Frequently Asked Questions
Here are the most common questions about the cash conversion cycle.
What is a good Cash Conversion Cycle?
There is no definitive benchmark for a good or bad cash conversion cycle metric. Every business is different, and your CCC could be due to factors like your industry, supply chain, etc.
The average CCC ranges between 22 and 45, but it could be different for other industries. One of the best ways to utilize the CCC metric is to compare similar companies in the same area and industry. If your company’s cash conversion cycle is higher, it means that are ways to improve efficiency.
Another effective strategy is to measure your CCC against previous terms, whether quarter over quarter or year over year. An increasing CCC indicates a decrease in efficiency.
What does a negative Cash Conversion Cycle mean?
Most businesses have a positive cash conversion cycle, but it is possible to get a negative number. This usually indicates that a company is selling its inventory and collecting customer payments before paying its suppliers.
A negative CCC is mainly associated with highly efficient online retailers. One of the most cited examples is Amazon. Since many of the products on its platform are sold by third-party sellers, it doesn’t hold that physical inventory. Meanwhile, it doesn’t pay those sellers immediately, usually holding onto that liquidity for longer without holding onto inventory.
How can my business improve the Cash Conversion Cycle?
Decreasing your CCC involves improving one of the components of the formula.
DIO: Decreasing your DIO will decrease the CCC. To do this, your business must sell its inventory faster. This could mean improving sales techniques or inventory management so you aren’t holding onto inventory stockpiles longer than needed.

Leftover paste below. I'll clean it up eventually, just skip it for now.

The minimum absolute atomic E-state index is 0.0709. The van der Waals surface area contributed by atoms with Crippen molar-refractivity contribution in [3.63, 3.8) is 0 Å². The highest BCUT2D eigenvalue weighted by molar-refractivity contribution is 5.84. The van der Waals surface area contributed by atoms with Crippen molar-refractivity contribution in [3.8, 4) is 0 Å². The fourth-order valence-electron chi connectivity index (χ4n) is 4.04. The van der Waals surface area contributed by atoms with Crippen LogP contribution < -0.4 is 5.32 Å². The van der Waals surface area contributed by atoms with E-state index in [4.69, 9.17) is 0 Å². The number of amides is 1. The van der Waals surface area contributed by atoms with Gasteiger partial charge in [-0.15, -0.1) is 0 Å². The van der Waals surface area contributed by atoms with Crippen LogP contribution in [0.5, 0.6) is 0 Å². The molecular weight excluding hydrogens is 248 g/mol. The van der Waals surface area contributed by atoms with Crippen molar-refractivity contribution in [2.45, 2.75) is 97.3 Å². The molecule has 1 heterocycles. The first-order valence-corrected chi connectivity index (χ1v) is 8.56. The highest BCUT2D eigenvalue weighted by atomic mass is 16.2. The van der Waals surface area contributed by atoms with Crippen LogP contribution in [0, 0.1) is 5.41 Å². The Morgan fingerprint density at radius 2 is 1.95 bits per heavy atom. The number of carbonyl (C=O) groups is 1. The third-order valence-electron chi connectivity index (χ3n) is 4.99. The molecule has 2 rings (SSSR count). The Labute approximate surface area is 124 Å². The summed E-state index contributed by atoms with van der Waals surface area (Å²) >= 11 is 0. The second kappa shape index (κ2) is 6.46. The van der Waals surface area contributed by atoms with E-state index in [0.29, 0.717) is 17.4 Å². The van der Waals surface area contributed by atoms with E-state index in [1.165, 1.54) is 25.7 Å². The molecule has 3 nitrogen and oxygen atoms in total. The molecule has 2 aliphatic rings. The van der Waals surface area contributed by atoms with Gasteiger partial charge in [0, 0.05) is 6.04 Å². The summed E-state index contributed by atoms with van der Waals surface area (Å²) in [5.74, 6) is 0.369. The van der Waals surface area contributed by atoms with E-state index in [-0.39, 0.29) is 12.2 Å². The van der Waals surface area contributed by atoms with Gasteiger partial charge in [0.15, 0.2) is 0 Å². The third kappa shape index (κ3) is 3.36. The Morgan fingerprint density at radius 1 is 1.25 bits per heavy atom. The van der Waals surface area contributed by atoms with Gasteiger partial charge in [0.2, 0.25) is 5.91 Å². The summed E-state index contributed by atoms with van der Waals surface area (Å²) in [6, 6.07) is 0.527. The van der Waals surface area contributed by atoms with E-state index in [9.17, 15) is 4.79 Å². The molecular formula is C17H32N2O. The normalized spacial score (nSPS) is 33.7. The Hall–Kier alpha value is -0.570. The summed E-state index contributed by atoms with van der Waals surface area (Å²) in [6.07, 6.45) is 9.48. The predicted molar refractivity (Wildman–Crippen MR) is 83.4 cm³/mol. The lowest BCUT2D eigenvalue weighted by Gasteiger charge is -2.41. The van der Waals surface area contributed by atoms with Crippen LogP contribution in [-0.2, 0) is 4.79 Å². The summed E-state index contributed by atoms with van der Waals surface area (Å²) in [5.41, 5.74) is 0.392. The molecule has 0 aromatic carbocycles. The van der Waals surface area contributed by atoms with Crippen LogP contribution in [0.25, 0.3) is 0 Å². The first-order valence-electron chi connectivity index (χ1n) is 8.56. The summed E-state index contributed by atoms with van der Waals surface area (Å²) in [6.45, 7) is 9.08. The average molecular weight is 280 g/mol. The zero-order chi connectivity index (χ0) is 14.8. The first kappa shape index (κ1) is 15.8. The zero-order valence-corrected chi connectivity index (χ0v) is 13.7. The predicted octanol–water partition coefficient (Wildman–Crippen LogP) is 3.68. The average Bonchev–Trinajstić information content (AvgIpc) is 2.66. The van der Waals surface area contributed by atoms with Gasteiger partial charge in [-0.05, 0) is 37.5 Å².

DSO: Decreasing your DSO will also decrease the CCC. Some strategies to improve A/R payments include automated invoicing and payment reminders, improving customer credit criteria, and offering shorter credit terms to improve cash collection.
DPO: Increasing your DPO will decrease your CCC. Your business can try to negotiate longer credit terms with vendors. You can also try delaying payments until the due date.
However, the longer you take to pay vendors, the more their CCC increases. You should balance increasing DPO with maintaining a positive relationship with your vendors and suppliers.
Understanding the Cash Conversion Cycle – Final Thoughts
The cash conversion cycle measures the operational efficiency of businesses that buy and sell inventory. It attempts to estimate how long each net input dollar is tied up in sales and production before getting converted into cash. A low CCC indicates operational efficiency and good liquidity, while a higher CCC indicates it takes longer to generate cash, which can pose a liquidity risk.
CCC is best used with other financial metrics to determine a company’s overall financial performance. It’s an excellent way to compare a business to similar companies or track its efficiency over time.
Contact us if you have more questions on the cash conversion cycle or want to apply for a small business loan. Our loan experts can help you find the best funding solutions to improve operational efficiency.